Over the last six months, we’ve talked to hundreds of leading researchers across 30 countries about the opportunities AI can bring to health data – from helping to detect and diagnose disease more effectively, to speeding up drug discovery, and delivering better care. We’ve also heard about the barriers that hinder innovation in the field.
An environment where data innovation can flourish
The AI technology itself is not the limiting factor. A significant amount of funding is directed to AI projects near clinical application.
However, for data innovation to happen, other challenges earlier on in the process need to be considered, such as:
- unrepresentative datasets – black and minority ethnic groups are more likely to opt-out of the use of their health data for research. As a result, these groups will become invisible and the algorithms developed using these datasets will simply not work for everyone.
- a lack of public trust – data protection rules are often seen as complex. This makes data-holders become risk-averse, so they will often restrict access to the data for research.
- health data can be messy and complex – it can take many months to prepare; this often deters data scientists from working with health data, and even drives them to leave academia for highly paid jobs in the tech sector.
- a lack of data science capacity worldwide – some countries in Africa do not have data scientists to address local health priorities.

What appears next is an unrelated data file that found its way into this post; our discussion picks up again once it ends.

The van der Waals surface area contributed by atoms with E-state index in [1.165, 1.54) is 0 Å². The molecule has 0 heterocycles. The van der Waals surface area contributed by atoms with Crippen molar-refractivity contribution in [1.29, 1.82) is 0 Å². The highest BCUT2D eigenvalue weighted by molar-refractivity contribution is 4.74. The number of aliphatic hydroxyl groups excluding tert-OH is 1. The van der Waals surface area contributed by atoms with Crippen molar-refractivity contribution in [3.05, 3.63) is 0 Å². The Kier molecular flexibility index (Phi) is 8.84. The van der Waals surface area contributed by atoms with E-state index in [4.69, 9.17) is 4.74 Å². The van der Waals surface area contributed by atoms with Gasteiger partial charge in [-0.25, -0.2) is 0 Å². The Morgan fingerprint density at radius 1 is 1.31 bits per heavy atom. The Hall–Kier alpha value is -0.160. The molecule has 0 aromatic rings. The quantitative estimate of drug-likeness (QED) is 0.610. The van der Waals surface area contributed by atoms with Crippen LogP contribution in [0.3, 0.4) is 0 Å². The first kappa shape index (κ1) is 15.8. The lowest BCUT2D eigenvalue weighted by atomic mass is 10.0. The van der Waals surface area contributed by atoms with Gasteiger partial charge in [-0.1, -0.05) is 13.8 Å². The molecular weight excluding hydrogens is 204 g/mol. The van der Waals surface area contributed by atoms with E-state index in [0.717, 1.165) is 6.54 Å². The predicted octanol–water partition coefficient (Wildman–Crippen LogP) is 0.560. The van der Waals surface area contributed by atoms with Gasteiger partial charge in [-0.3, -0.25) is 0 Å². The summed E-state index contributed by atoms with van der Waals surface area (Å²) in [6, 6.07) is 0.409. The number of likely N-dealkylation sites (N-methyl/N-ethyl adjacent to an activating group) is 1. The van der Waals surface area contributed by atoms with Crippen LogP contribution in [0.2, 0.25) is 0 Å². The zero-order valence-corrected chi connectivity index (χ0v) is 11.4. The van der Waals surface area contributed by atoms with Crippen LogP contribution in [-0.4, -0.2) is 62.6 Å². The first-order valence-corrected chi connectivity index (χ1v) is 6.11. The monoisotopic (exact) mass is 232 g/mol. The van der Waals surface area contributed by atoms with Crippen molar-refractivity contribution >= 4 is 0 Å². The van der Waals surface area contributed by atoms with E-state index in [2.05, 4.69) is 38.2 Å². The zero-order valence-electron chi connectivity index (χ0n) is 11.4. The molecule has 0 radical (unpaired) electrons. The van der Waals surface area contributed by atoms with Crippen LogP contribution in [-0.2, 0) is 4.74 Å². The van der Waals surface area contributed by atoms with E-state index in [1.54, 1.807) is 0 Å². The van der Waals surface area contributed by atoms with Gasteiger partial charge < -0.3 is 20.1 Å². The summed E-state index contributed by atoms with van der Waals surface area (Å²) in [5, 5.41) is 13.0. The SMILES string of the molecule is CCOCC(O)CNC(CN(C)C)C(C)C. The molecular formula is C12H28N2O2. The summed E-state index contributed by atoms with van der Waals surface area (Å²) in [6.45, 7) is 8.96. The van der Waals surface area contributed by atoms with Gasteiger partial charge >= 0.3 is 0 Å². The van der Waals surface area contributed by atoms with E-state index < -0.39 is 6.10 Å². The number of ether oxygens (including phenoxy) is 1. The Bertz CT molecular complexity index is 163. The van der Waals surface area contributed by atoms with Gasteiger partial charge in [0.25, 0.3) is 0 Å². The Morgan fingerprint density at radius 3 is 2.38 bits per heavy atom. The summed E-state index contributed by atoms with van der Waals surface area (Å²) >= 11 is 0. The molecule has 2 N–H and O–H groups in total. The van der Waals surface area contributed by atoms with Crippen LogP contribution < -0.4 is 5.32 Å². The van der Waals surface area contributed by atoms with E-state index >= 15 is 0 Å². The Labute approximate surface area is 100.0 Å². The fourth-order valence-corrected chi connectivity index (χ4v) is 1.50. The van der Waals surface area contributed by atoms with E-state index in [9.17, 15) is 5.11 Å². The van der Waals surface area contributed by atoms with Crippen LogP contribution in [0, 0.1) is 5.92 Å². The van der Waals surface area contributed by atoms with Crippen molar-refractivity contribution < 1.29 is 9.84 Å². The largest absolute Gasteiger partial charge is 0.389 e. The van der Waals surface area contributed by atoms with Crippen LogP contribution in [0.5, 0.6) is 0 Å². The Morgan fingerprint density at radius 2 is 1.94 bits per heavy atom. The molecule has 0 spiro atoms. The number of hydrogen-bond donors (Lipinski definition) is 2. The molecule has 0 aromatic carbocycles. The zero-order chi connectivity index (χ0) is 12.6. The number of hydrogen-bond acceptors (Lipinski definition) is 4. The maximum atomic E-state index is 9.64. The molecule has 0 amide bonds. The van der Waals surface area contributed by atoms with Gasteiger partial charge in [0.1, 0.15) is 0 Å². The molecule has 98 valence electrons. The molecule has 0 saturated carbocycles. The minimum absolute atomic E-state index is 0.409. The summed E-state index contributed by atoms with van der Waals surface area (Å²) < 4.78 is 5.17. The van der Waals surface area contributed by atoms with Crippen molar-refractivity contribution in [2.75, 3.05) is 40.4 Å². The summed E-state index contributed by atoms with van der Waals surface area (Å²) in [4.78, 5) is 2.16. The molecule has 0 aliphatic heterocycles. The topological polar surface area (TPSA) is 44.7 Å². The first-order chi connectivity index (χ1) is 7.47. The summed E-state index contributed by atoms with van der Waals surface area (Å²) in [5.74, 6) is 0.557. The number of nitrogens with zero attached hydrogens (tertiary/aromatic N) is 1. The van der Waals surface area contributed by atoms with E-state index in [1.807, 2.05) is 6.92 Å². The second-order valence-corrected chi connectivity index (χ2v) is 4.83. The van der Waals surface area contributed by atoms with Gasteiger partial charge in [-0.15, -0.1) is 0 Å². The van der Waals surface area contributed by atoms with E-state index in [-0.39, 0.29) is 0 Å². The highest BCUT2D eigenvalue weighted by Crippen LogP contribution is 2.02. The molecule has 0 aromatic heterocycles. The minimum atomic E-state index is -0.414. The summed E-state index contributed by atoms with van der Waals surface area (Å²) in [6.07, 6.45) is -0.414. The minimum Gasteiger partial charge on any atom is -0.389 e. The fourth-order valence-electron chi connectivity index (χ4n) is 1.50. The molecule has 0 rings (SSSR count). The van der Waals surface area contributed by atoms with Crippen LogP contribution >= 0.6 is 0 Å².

What we want to achieve
The data, the tools, the governance, the skills and the public trust are crucial for unblocking data innovation – but these ‘enablers’ often get under-valued and neglected.
This is where our new programme on data for science and health can have most impact. More specifically, we aim to:
- engage society to build people’s trust, understanding and participation in health data innovation – we want to ensure the public are an important part of the solution, for example by building on the successful work of Understanding Patient Data and supporting more effective community engagement with diverse groups.
- equip and motivate data scientists to innovate with health data for public good – we want to tackle the difficulties of working with health data, by funding the development of open source tools.
Our work will go beyond the UK. We want to make sure that low and middle-income countries are equipped to participate – and we’re planning to start by looking at hubs in Southern and East Africa, and in India.
Wellcome is ideally placed to make a difference. We can bring a cross-discipline approach to the challenge – including ethics, advocacy, behavioural change, education and public engagement – in addition to our expertise in funding research and innovation with health data.
But we cannot do this on our own. It will be essential to work in partnership – for example with Health Data Research UK and the Open Data Institute in the UK, and internationally with organisations such as the European Bioinformatics Institute (EMBL-EBI), the Massachusetts Institute of Technology, the Gates Foundation, the Tata Trust and the African Academy of Science.